Stress Distribution in the Supraspinatus Tendon After Tendon Repair - Suture Anchors Versus Transosseous Suture Fixation
Authors: Hirotaka Sano, MD,*, Takeshi Yamashita, MSc, Ikuko Wakabayashi, MD and Eiji Itoi, MD
References: American Journal of Sports Medicine 35:542-546 (2007)
Hypothesis: Suture anchor fixation showed higher stress concentrations in the tendon than did transosseous suture fixation.
Study Design: Controlled laboratory study.
Methods: Three finite element models were developed based on a previously published model of normal supraspinatus tendon (0° abduction). Single-row fixation, double-row fixation, and transosseous suture fixation were simulated. A tensile force was applied to the proximal end of the supraspinatus tendon to simulate its contraction force.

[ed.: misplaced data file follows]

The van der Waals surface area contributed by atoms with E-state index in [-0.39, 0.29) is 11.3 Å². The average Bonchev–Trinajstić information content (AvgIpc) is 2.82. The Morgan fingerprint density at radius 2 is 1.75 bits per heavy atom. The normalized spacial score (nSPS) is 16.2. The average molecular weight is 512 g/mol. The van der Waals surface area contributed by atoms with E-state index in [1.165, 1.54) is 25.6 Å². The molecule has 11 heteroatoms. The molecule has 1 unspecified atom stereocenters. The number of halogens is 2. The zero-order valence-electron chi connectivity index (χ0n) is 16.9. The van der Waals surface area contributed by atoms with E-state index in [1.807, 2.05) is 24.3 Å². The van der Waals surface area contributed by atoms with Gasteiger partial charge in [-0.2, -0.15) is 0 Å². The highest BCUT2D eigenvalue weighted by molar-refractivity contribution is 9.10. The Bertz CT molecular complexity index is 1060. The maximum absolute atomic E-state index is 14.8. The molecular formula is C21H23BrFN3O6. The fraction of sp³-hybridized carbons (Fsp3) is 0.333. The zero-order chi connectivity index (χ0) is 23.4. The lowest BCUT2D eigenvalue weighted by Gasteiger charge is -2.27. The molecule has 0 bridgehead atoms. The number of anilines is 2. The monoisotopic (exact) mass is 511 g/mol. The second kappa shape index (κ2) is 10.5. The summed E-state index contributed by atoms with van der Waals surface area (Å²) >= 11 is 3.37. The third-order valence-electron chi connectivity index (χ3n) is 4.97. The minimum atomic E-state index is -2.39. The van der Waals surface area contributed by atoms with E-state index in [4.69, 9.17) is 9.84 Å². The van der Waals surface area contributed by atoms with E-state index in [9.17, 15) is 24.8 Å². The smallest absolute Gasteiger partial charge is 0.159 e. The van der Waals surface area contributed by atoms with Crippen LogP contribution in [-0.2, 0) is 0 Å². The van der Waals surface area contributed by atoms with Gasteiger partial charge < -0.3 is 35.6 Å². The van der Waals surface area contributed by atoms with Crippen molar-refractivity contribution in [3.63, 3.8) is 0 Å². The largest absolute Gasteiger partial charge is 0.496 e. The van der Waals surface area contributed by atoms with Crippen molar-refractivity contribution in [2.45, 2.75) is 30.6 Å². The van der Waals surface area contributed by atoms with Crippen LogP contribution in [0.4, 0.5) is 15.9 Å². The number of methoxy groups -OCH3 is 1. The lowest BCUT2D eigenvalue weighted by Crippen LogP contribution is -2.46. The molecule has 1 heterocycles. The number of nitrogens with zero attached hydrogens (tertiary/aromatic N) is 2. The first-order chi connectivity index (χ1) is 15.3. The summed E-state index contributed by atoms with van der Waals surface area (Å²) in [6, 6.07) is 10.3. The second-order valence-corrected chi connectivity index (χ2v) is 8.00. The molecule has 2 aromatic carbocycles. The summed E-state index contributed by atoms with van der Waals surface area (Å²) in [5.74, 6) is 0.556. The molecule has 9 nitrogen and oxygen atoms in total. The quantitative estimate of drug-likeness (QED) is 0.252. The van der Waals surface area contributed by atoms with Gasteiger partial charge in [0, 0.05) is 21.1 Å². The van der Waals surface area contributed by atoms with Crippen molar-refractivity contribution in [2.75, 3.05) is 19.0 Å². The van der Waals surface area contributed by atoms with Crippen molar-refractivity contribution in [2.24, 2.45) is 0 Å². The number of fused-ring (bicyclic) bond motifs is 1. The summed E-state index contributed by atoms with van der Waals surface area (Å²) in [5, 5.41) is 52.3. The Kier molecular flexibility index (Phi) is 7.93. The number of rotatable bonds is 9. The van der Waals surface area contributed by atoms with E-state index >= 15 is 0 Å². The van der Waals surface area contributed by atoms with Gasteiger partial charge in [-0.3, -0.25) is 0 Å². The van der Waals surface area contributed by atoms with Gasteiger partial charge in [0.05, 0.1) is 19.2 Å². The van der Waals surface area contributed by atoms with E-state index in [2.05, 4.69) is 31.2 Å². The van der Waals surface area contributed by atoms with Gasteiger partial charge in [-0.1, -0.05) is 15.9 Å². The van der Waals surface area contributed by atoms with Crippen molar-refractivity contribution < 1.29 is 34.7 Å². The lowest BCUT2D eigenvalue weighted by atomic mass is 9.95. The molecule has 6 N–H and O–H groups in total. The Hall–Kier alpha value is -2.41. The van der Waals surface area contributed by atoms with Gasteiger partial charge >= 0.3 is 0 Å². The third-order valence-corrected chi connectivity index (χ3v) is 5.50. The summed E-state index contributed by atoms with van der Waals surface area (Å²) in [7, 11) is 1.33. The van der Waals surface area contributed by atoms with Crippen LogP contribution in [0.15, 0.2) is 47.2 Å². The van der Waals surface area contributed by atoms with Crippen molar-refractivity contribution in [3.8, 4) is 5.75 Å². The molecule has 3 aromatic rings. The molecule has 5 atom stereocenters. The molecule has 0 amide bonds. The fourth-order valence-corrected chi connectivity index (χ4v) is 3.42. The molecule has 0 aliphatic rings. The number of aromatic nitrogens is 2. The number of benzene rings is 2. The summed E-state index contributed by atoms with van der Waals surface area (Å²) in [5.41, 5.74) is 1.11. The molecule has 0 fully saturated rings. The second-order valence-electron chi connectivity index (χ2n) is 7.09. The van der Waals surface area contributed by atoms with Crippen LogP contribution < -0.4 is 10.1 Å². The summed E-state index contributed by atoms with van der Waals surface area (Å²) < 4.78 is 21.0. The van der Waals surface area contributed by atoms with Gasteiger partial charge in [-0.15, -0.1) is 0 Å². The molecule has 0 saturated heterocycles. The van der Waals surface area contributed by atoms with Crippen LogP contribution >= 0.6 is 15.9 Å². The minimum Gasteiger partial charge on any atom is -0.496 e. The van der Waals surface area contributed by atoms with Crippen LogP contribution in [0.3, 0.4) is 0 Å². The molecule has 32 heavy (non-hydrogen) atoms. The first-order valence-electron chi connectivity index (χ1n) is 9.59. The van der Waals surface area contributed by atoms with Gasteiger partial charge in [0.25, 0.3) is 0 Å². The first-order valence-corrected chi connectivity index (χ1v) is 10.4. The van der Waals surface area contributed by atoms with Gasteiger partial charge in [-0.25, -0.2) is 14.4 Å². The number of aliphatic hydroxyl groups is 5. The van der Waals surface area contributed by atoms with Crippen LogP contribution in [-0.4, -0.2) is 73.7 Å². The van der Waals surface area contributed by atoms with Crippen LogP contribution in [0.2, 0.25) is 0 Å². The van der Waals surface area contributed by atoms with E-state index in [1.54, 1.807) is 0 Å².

Results: In the single-row model, the stress appeared from the site of the anchor and extended into the proximal tendon. The highest stress concentration was observed on the bursal surface of the tendon. The double-row model showed a similar pattern to the single-row model except that the stress concentration was observed only around the medial anchor. In the transosseous model, the stress appeared from the attachment site to a bony trough, which extended proximally into the tendon substance. No significant stress concentration was observed inside the tendon.
Conclusion: Both single-row and double-row fixations showed higher stress concentration inside the tendon than did transosseous suture fixation.
Clinical Relevance: A high stress concentration might be a cause of the rerupture often observed after arthroscopic cuff repair using suture anchors.